Feminist collaborations in higher education: stretched across career stages

Research output: Contribution to journalArticle

Abstract

Categorical career stages offer an institutional framework through which mobilities can be claimed and contested by feminists in academia. Inhabiting career stages uncritically can serve to reproduce neoliberal academic structures that feminists may seek to resist. Collaboration across career stages is a significant empirical case for understanding how feminists occupy academic space. We use auto-ethnographic methods to read career stages and feminist collaboration through each other, analysing the authors’ cross-career collaborations and mentoring relationship in a Scottish University. We ask how feminist collaboration can claim and disrupt the neoliberal temporal logics of competitively achieving individuals on upward career trajectories, where academic arrival can feel permanently deferred. As such we argue for more pluralised and fragmented understandings of ‘career stages’, which as fixed categories work to position academics as either precarious or privileged, and for a messier imaginary of academic work and careers.
LanguageEnglish
JournalGender and Education
Early online date10 May 2018
DOIs
StateE-pub ahead of print - 10 May 2018

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career
education
logic
mentoring

Keywords

  • feminism
  • academia
  • autoethnography
  • career development
  • higher education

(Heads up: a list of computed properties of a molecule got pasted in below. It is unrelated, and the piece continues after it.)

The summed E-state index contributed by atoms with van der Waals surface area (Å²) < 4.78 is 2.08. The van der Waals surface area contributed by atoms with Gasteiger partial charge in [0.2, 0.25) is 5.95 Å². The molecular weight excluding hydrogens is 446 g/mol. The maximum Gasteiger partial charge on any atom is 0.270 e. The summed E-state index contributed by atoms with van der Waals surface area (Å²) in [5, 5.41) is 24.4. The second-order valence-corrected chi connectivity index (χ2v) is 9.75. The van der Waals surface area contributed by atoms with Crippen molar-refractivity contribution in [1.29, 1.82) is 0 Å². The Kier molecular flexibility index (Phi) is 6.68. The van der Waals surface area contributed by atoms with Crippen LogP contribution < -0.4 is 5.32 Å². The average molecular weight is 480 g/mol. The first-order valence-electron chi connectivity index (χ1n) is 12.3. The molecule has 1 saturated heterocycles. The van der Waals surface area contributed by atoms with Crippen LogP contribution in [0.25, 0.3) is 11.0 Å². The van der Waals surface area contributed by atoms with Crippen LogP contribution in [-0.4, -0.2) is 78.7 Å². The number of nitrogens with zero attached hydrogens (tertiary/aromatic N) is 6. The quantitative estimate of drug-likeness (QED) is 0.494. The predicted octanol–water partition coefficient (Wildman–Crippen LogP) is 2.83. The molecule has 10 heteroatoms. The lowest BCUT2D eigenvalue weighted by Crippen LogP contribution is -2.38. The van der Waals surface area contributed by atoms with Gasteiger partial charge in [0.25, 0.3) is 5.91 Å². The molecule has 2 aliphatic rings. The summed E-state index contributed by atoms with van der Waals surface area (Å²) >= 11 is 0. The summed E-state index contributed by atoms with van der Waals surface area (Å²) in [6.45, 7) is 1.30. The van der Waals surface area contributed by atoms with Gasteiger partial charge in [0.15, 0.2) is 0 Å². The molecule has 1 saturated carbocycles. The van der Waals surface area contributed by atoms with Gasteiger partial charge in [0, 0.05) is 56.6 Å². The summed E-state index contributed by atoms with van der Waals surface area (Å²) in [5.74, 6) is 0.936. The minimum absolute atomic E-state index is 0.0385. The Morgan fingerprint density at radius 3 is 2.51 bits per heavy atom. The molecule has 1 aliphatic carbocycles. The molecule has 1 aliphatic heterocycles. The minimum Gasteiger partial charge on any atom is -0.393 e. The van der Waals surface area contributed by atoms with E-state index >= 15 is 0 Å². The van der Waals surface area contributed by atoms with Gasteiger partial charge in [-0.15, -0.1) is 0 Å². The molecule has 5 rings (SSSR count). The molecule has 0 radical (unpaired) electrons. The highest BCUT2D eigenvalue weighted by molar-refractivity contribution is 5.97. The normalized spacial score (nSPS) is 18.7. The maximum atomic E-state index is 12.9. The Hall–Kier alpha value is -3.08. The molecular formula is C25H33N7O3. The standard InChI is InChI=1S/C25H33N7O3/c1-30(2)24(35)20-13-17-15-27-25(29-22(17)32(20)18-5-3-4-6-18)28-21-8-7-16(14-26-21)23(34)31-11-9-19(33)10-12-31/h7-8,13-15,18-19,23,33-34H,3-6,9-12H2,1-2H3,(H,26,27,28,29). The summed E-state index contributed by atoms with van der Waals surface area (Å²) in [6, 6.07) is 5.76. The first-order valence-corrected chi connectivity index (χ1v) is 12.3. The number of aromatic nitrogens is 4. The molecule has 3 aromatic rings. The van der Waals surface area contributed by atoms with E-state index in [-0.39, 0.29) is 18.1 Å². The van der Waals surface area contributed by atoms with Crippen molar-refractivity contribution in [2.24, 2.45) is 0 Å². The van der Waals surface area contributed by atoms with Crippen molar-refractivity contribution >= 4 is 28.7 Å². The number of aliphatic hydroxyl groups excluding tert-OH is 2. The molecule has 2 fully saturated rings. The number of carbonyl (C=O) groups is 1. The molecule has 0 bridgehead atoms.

Cite this

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title = "Feminist collaborations in higher education: stretched across career stages",
abstract = "Categorical career stages offer an institutional framework through which mobilities can be claimed and contested by feminists in academia. Inhabiting career stages uncritically can serve to reproduce neoliberal academic structures that feminists may seek to resist. Collaboration across career stages is a significant empirical case for understanding how feminists occupy academic space. We use auto-ethnographic methods to read career stages and feminist collaboration through each other, analysing the authors’ cross-career collaborations and mentoring relationship in a Scottish University. We ask how feminist collaboration can claim and disrupt the neoliberal temporal logics of competitively achieving individuals on upward career trajectories, where academic arrival can feel permanently deferred. As such we argue for more pluralised and fragmented understandings of ‘career stages’, which as fixed categories work to position academics as either precarious or privileged, and for a messier imaginary of academic work and careers.",
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AB - Categorical career stages offer an institutional framework through which mobilities can be claimed and contested by feminists in academia. Inhabiting career stages uncritically can serve to reproduce neoliberal academic structures that feminists may seek to resist. Collaboration across career stages is a significant empirical case for understanding how feminists occupy academic space. We use auto-ethnographic methods to read career stages and feminist collaboration through each other, analysing the authors’ cross-career collaborations and mentoring relationship in a Scottish University. We ask how feminist collaboration can claim and disrupt the neoliberal temporal logics of competitively achieving individuals on upward career trajectories, where academic arrival can feel permanently deferred. As such we argue for more pluralised and fragmented understandings of ‘career stages’, which as fixed categories work to position academics as either precarious or privileged, and for a messier imaginary of academic work and careers.

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